Editor’s Note: This story originally appeared on FlexJobs.com.
You found a job that seems really exciting. At first glance, it appears to be custom-made for you. The skills align with your knowledge, and the description is an excellent fit for your career goals.
But when you click through the application, you’re dismayed by some of the questions. You feel like your privacy is being invaded, and you have yet to speak to anyone. What should you do? Of course, you could simply move on, looking for a different role. Or, you could take a step back, analyze what is off-putting about the application, and do some research into the company to get a feel for its culture.
Perhaps the company is outsourcing its recruiting efforts, or it’s an outdated application. Maybe the company doesn’t realize the implications of some of the questions. While those oversights don’t speak highly of its attention to detail, you might discover that the application isn’t indicative of the company’s overall culture.
You’re under no obligation to answer questions that you feel are invasive. However, if the company seems like it might be an excellent fit, it could be worth the effort to work around invasive application questions and make your decision after you’ve spoken to the hiring manager. Consider your options for moving forward. If you’re trying to figure out how to handle invasive application questions, we’ve got some tips for you below.
1. Accept When It’s Permissible
You already knew the employer would request an overview of your work history, but you didn’t realize the company would ask for a detailed account of every professional move you’ve made in your adult life.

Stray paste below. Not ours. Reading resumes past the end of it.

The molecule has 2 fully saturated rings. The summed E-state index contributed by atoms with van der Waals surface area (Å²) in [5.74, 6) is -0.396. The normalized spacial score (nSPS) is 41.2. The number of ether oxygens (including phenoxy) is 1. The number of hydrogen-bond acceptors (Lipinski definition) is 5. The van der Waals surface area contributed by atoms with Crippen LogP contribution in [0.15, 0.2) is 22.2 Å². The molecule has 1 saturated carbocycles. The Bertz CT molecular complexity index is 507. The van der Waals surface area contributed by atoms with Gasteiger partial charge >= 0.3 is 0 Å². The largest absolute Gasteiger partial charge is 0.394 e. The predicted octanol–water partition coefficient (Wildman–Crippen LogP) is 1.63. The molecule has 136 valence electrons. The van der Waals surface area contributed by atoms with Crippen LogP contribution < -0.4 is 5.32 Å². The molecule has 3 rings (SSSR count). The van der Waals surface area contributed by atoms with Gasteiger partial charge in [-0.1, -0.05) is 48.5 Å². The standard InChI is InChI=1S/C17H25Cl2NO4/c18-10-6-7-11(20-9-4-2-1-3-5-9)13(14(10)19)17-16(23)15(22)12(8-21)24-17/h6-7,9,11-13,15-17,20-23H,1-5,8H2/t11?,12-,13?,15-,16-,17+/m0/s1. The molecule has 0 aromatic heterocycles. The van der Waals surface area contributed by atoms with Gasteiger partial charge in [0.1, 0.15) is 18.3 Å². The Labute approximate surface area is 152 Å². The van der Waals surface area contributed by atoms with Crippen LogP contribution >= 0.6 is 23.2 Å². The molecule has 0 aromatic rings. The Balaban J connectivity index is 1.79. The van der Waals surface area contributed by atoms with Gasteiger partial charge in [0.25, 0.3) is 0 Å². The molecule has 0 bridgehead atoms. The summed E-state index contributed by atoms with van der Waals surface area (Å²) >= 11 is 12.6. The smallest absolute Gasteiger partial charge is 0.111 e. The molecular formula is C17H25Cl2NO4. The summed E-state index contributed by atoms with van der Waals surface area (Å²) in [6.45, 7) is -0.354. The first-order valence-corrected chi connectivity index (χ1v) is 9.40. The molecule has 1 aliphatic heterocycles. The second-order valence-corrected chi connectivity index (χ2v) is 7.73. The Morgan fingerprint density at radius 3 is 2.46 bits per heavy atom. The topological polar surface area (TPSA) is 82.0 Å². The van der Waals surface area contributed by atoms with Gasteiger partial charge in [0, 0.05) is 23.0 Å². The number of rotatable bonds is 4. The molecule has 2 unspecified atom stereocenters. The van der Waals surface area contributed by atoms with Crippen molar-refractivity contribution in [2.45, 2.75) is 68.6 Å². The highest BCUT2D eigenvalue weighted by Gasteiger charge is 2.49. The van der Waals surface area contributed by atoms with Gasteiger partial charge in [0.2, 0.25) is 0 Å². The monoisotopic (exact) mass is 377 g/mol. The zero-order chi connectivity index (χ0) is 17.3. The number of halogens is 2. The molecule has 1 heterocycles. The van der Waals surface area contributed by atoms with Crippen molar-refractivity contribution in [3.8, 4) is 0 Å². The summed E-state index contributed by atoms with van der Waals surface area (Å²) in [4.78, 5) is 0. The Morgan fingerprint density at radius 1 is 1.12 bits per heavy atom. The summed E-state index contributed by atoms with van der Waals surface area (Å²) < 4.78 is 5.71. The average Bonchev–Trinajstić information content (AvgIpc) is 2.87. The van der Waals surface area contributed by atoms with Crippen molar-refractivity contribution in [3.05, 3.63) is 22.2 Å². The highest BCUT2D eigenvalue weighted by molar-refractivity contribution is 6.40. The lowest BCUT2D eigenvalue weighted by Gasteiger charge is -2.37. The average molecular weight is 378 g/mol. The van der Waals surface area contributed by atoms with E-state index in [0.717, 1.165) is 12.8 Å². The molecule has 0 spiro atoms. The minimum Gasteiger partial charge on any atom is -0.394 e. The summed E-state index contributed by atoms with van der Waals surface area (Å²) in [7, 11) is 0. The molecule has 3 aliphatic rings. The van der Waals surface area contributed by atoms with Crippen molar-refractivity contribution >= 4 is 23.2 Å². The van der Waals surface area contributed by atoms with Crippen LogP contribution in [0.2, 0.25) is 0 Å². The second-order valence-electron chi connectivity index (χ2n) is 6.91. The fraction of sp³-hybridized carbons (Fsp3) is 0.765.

Most employers are looking for gaps in your employment history, and it can feel like a bit much when you’re asked for additional details. The company wants specific dates and to know about every position you’ve ever held, including your starting and ending salary information.
At this point, consider giving a detailed account of the last role or two you held. Hiring managers might be looking for a steady career progression that makes sense when considering the job you’re applying for.
Another consideration to make is whether you’re applying for jobs that require security clearance, such as with an airline or a school district. If that’s the case, it’s likely a legal requirement for the employer to do its due diligence and dive deep into your background and identity. As such, you’ll need to give every detail if you want to be considered for the job.
On the other hand, if you encounter questions that don’t make sense in the context of the job you’re applying for, supply only the information you’re comfortable with and leave it at that.
2. Acknowledge When It’s Illegal
You might come across application questions that skirt around a legally protected demographic. The company might ask about the status of your medical history, pregnancies, age, disability, etc. Those are all questions that are off-limits under the U.S. Equal Employment Opportunity Commission.
If a company is asking a question that makes you feel as though it’s trying to indirectly gather protected information, take a moment to analyze its culture. If you do your research and get a good feel for the company, and the question is the only thing that feels off-brand, ask yourself if there could be other interpretations of the question. Perhaps it’s worded poorly?
Ask a trusted friend or family member to read over the question and give you their interpretation. If the consensus is that the question is invasive, move ahead with a vague answer or reach out to a recruiter to address it.
3. Reach Out to a Recruiter